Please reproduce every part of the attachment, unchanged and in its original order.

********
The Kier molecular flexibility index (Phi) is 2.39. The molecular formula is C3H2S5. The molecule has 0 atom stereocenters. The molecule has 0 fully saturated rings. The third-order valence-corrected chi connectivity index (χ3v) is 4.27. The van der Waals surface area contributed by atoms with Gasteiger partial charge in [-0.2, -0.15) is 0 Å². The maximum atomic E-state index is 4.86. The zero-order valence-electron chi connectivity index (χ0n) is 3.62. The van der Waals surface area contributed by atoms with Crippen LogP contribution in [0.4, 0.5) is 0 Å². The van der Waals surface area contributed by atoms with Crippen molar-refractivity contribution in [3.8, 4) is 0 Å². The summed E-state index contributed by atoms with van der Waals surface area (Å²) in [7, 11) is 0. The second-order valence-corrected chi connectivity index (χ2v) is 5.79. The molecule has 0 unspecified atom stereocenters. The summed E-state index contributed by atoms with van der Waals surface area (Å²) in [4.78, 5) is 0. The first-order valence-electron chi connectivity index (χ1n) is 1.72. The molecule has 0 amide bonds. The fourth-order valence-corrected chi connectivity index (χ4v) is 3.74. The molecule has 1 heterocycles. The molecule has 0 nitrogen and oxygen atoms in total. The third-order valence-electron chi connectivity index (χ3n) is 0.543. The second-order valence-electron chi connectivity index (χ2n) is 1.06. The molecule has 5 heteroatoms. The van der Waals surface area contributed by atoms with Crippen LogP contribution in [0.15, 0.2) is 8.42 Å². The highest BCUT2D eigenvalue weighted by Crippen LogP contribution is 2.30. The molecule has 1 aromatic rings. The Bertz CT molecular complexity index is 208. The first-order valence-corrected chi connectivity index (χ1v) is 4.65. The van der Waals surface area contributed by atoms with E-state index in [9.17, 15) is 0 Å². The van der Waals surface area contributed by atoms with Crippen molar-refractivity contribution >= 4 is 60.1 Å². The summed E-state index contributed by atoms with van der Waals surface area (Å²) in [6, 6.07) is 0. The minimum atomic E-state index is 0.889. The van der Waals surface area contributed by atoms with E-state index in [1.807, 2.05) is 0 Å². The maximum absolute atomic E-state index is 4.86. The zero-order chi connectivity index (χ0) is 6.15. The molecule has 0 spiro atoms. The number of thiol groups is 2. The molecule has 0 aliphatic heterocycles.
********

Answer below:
The Kier molecular flexibility index (Phi) is 2.39. The molecular formula is C3H2S5. The molecule has 0 atom stereocenters. The molecule has 0 fully saturated rings. The third-order valence-corrected chi connectivity index (χ3v) is 4.27. The van der Waals surface area contributed by atoms with Gasteiger partial charge in [-0.2, -0.15) is 0 Å². The maximum atomic E-state index is 4.86. The zero-order valence-electron chi connectivity index (χ0n) is 3.62. The van der Waals surface area contributed by atoms with Crippen LogP contribution in [0.4, 0.5) is 0 Å². The van der Waals surface area contributed by atoms with Crippen molar-refractivity contribution in [3.8, 4) is 0 Å². The summed E-state index contributed by atoms with van der Waals surface area (Å²) in [7, 11) is 0. The second-order valence-corrected chi connectivity index (χ2v) is 5.79. The molecule has 0 unspecified atom stereocenters. The summed E-state index contributed by atoms with van der Waals surface area (Å²) in [4.78, 5) is 0. The first-order valence-electron chi connectivity index (χ1n) is 1.72. The molecule has 0 amide bonds. The fourth-order valence-corrected chi connectivity index (χ4v) is 3.74. The molecule has 1 heterocycles. The molecule has 0 nitrogen and oxygen atoms in total. The third-order valence-electron chi connectivity index (χ3n) is 0.543. The second-order valence-electron chi connectivity index (χ2n) is 1.06. The molecule has 5 heteroatoms. The van der Waals surface area contributed by atoms with Crippen LogP contribution in [0.15, 0.2) is 8.42 Å². The highest BCUT2D eigenvalue weighted by Crippen LogP contribution is 2.30. The molecule has 1 aromatic rings. The Bertz CT molecular complexity index is 208. The first-order valence-corrected chi connectivity index (χ1v) is 4.65. The van der Waals surface area contributed by atoms with E-state index in [9.17, 15) is 0 Å². The van der Waals surface area contributed by atoms with Crippen molar-refractivity contribution >= 4 is 60.1 Å². The summed E-state index contributed by atoms with van der Waals surface area (Å²) in [6, 6.07) is 0. The minimum atomic E-state index is 0.889. The van der Waals surface area contributed by atoms with E-state index in [1.807, 2.05) is 0 Å². The maximum absolute atomic E-state index is 4.86. The zero-order chi connectivity index (χ0) is 6.15. The molecule has 0 spiro atoms. The number of thiol groups is 2. The molecule has 0 aliphatic heterocycles.